- Mar 20, 2019
No team has won consecutive Super Bowls since the Patriots in 2003 and 2004. The quarterback of that team is the quarterback of the next team that will try to do it. On Wednesday, Bucs quarterback Tom Brady explained to reporters the difficulty of winning back-to-back championships.
“I think the assumption [that it won’t be difficult] comes from the belief that it will just be exactly like it was last year,” Brady said. “I think that’s what you’ve got to not fall into is that, ‘Oh, this is the way it worked last year, so this is the way it will be this year.’ The reality is everything is different. The teams will approach you a little bit differently. You’re kind of the team everyone is watching now, so there are different degrees of expectation. There’s more external noise, there will be more people that will be wanting to come to games [and] more opportunities to do things outside of football. I think the reality is that you’ve got to stay focused on what’s really important. How do you improve? How do you get better from week to week, day to day? Improve your routine, improve your communication with your teammates [and] with your coaches. Not allow your mind to really fall into this position that you make this assumption that just because you did something in February that you’ll do it again next February because that’s not the reality of football – it’s way too competitive.
“Even the games we won last year were very razor-thin margins. One or two plays make the difference in every game. From how I feel about it and how [Bruce Arians] has talked about it with our team — he’s done a great job of keeping us focused, keeping the intensity there, allowing us to continue to work out together and communicate and make improvements that we need to make because I feel like we’re not finished projects. It was really our first opportunity to play together last year and there’s a lot of opportunity for us to grow into something that could be very different. We’ve got to improve the things that we did well, and we’ve got to certainly build on a lot of things that we didn’t do very well. All those things can be improved. I think that’s a commitment to a daily process of trying to improve. That just comes from working at it and we’ve got a lot of guys who like to do that — a very competitive group of guys.”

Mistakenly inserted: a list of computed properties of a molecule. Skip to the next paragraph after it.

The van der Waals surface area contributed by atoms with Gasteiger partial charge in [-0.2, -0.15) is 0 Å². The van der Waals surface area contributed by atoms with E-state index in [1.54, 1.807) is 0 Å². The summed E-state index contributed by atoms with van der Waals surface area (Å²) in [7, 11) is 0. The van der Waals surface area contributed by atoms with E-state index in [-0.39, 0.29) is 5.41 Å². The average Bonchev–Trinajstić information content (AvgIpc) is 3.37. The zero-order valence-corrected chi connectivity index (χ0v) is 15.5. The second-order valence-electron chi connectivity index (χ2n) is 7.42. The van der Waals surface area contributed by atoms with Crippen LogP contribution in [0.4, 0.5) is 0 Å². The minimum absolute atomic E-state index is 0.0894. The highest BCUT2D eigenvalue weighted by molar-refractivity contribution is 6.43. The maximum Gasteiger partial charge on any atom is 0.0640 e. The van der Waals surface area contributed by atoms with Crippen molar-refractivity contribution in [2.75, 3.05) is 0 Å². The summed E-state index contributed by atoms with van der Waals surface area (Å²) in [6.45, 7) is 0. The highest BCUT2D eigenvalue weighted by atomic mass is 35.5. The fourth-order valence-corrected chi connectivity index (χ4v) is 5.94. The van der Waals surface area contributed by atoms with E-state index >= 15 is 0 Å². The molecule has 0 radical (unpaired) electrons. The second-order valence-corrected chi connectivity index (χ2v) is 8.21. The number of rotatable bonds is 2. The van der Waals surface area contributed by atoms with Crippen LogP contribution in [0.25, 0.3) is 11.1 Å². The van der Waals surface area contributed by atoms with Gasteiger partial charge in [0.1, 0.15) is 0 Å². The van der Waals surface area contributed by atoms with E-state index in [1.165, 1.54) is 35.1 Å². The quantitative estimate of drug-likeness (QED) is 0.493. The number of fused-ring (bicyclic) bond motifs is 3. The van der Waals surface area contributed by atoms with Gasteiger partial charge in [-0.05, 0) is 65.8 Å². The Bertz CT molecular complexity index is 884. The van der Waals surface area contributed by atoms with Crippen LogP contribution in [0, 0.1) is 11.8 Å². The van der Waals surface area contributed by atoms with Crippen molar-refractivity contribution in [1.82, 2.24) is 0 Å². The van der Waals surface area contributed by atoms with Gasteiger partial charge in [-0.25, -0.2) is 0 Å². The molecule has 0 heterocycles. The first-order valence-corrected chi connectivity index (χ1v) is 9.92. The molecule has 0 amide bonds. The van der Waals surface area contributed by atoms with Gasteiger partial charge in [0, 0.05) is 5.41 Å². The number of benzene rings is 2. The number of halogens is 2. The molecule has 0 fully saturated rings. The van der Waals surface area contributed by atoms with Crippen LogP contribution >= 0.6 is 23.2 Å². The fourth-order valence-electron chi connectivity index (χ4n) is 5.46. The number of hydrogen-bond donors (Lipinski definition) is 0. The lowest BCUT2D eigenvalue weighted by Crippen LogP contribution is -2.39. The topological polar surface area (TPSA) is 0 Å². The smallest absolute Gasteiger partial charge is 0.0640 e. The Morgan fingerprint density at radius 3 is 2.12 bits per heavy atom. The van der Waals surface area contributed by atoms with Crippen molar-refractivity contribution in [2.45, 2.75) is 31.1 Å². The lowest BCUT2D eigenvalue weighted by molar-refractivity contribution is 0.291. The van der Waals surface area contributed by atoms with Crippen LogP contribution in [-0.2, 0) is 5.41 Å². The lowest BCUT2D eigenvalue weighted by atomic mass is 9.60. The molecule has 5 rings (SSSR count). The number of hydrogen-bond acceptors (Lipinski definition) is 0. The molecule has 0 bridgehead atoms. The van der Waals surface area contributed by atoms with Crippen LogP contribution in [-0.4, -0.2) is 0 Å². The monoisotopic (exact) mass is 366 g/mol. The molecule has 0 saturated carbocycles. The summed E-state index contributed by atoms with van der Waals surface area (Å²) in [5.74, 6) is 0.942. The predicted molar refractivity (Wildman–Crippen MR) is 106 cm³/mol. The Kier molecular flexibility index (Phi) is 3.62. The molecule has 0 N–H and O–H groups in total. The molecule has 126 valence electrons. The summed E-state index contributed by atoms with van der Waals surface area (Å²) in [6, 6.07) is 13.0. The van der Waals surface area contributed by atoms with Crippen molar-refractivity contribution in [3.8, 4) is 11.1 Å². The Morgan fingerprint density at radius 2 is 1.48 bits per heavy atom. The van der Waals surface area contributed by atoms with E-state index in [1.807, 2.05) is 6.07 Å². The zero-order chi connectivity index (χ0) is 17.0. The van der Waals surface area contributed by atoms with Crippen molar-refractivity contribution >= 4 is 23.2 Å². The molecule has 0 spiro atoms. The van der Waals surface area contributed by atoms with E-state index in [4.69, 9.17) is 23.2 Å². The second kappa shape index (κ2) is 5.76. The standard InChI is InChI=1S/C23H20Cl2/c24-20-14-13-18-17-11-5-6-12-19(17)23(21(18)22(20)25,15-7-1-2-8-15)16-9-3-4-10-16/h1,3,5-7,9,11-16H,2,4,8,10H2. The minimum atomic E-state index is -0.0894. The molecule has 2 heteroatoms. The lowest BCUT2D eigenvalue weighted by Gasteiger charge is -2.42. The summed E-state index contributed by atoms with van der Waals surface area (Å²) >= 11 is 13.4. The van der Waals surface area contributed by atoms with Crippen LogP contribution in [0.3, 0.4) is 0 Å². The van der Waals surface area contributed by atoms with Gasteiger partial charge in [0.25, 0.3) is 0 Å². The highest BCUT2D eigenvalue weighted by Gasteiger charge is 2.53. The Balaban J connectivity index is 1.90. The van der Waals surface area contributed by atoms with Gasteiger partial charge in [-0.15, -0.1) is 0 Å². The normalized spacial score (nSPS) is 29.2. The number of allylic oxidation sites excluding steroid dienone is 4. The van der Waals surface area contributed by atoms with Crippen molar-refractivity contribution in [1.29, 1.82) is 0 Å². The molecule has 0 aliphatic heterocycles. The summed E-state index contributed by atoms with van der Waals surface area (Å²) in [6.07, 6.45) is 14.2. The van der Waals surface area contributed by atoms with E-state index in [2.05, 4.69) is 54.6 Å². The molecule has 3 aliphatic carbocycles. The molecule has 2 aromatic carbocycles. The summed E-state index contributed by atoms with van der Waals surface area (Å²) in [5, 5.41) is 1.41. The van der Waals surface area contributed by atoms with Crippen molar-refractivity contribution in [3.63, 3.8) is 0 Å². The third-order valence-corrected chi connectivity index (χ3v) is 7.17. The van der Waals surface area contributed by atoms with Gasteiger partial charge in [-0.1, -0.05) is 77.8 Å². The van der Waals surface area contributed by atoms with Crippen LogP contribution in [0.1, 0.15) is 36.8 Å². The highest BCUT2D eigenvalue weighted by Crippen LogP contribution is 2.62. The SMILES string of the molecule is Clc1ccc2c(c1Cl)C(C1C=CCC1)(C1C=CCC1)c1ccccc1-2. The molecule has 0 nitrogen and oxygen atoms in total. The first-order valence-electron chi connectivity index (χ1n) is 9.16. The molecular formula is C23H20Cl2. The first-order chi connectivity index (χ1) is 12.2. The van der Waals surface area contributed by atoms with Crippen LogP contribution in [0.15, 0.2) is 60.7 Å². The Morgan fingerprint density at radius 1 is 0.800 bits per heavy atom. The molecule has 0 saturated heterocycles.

Brady’s right about the razor-thin margins, especially in the single-elimination setting. The Saints were poised to take a two-score second-half lead in the divisional round against Tampa Bay before safety Antoine Winfield Jr. ripped the ball out of the hands of tight end Jared Cook, sparking a dramatic change in momentum. And in the NFC Championship, Brady’s back-to-back-to-back second-half interceptions opened the door for the Packers to potentially steal the game.
Simms and I discussed that on a recent episode of PFT Live. How differently would the Buccaneers and Brady be viewed if the Packers had managed to parlay Brady’s meltdown into a win after falling behind 28-10 early in the third quarter? The Bucs would have had a very different offseason if the past several months had consisted not of trophy-tossing but soul searching. Would all of those starters have re-signed, or would they have wanted/needed a fresh start?
The point is that it very easily could have gone very differently for the Bucs last year. This year, it could go very differently than it did last year. Brady’s awareness of the potential pitfalls a year after winning a Super Bowl could help the Bucs avoid some of the problems that have kept every team since the 2003-04 Pats from repeating. Even then, it won’t be easy — as evidenced by the fact that, after seeing it happen eight times in the first 39 Super Bowls, no one has done it in nearly a generation.